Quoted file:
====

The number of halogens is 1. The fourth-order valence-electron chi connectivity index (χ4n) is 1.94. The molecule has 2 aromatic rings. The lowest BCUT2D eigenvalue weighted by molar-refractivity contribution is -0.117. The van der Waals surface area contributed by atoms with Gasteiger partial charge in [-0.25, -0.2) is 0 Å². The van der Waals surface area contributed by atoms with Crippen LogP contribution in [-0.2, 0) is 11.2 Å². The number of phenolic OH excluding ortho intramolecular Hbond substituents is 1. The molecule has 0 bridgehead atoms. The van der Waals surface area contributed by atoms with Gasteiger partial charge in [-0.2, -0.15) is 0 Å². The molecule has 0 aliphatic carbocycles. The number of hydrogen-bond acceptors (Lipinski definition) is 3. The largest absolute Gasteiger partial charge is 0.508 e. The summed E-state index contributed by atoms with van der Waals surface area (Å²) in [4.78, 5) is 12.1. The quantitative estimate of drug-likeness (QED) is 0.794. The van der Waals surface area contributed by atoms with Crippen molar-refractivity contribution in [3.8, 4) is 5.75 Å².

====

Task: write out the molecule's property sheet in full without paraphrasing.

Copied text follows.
The number of halogens is 1. The fourth-order valence-electron chi connectivity index (χ4n) is 1.94. The molecule has 2 aromatic rings. The lowest BCUT2D eigenvalue weighted by molar-refractivity contribution is -0.117. The van der Waals surface area contributed by atoms with Gasteiger partial charge in [-0.25, -0.2) is 0 Å². The van der Waals surface area contributed by atoms with Crippen LogP contribution in [-0.2, 0) is 11.2 Å². The number of phenolic OH excluding ortho intramolecular Hbond substituents is 1. The molecule has 0 bridgehead atoms. The van der Waals surface area contributed by atoms with Gasteiger partial charge in [-0.2, -0.15) is 0 Å². The molecule has 0 aliphatic carbocycles. The number of hydrogen-bond acceptors (Lipinski definition) is 3. The largest absolute Gasteiger partial charge is 0.508 e. The summed E-state index contributed by atoms with van der Waals surface area (Å²) in [4.78, 5) is 12.1. The quantitative estimate of drug-likeness (QED) is 0.794. The van der Waals surface area contributed by atoms with Crippen molar-refractivity contribution in [3.8, 4) is 5.75 Å².